It’s important to note that just as with any other medical device, contact lenses are not risk-free. Anyone who wears contact lenses has a chance of developing eye infections or other complications with contact lenses. However, when worn and cared for according to your eye doctor’s instructions, contact lenses are low-risk and perfectly safe for children and teenagers.

So, go ahead and bring your child in for a contact lens consultation! We’ll help determine if your child is ready for contacts and answer any questions you or your child may have. To schedule your child’s contact lens fitting or eye exam, contact Tsawwassen Optometry Clinic in South Delta today.

Call Tsawwassen Optometry Clinic on 604-943-6114 to schedule an eye exam with our South Delta optometrist.

Alternatively book an appointment online here CLICK FOR AN APPOINTMENT


Just in case you missed them, here are some of our previous blog posts :

Parkinson's Awareness Month and Your Vision

The Right (and the Wrong) Way to Clean Your Glasses

What’s Your Optometrist Role in Cataract Surgery?

How to Deal with Contact Lens Discomfort

5 Reasons To Wear Sunglasses In The Fall

When we think of fall accessories, the first things that come to mind are warm sweaters, plush scarves, or a snug pair of boots. Here’s another essential item to add to your list: a good quality pair of UV-blocking sunglasses.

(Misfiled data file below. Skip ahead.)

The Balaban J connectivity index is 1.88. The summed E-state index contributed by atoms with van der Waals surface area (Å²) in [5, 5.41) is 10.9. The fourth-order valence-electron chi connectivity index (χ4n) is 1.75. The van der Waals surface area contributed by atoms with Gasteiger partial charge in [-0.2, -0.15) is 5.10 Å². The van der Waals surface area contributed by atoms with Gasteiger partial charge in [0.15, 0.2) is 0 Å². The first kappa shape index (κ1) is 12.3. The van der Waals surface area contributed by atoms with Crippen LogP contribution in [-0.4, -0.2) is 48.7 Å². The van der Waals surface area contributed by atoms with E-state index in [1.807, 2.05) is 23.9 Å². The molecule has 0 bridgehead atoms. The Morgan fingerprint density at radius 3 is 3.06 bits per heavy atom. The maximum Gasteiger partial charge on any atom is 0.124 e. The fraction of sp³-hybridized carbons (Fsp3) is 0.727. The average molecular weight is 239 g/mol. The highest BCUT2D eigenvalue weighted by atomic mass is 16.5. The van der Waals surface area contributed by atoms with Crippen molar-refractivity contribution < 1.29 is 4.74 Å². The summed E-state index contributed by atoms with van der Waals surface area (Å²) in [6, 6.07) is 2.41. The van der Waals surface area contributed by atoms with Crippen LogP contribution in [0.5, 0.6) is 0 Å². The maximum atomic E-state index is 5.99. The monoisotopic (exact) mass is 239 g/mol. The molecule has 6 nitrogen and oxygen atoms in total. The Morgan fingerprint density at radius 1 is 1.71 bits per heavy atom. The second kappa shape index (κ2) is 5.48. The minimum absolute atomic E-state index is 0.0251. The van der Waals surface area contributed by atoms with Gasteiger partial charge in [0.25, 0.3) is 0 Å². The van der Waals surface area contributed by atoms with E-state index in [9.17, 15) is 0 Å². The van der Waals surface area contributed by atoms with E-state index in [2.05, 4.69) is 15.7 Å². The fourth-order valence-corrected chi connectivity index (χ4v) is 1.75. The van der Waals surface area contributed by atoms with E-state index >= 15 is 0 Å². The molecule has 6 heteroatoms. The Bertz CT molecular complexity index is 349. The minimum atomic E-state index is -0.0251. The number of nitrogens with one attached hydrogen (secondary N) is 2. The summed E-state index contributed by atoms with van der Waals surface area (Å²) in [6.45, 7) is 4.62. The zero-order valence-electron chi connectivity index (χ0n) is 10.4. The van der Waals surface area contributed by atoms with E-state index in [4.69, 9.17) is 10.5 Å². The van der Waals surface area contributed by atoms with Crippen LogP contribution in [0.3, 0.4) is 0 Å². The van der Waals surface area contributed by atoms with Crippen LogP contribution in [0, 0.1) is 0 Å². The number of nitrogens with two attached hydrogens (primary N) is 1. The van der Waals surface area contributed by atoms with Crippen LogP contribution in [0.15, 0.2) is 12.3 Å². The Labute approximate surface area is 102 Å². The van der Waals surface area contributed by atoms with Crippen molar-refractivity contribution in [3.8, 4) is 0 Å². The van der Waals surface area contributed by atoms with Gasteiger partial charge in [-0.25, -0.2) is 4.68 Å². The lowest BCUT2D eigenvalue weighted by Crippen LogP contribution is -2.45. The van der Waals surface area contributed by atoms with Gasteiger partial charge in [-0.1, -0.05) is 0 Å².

But why is it so important to protect your eyes when the sun seems to be hiding behind clouds on most days? While it may not make much sense, you’ll get a better understanding by the time you finish reading this article. So let’s dive in and explore the 5 reasons you should protect your eyes from the sun in the fall.

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Sunglasses: Summer Vs. Fall

The Sun’s Position

While we may squint more in the summer, the sunlight’s path to the eyes is more direct in the fall as the sun sits closer to the horizon. This places our eyes at greater risk of overexposure to UV rays.

Changing Temperatures

Irritating symptoms like dry, red, or watery eyes are often due to the season’s cool and harsh winds. The colder the air, the stiffer and thicker the eyes’ tear oils (meibum) become. Because thicker meibum doesn’t spread as evenly over the surface of the eyes, the tears can’t offer sufficient protection and moisture.

Minimize irritation by shielding the eyes from cool winds with wraparound sunglasses.

Tsawwassen Optometry Clinic Eye Clinic and Sunglasses, Eye Protection and Fall Fashion in South Delta, British Columbia

Many eye diseases can be quickly and easily diagnosed during a comprehensive eye exam. If you were diagnosed with an eye disease, such as Cataracts, Glaucoma, Macular degeneration, Diabetic retinopathy, or Dry eye, you may be overwhelmed by the diagnosis and confused about what happens next. Will you need medications or surgery – now or in the future? Our South Delta eye doctor has prepared the following answers to your questions about eye disease.

UV Rays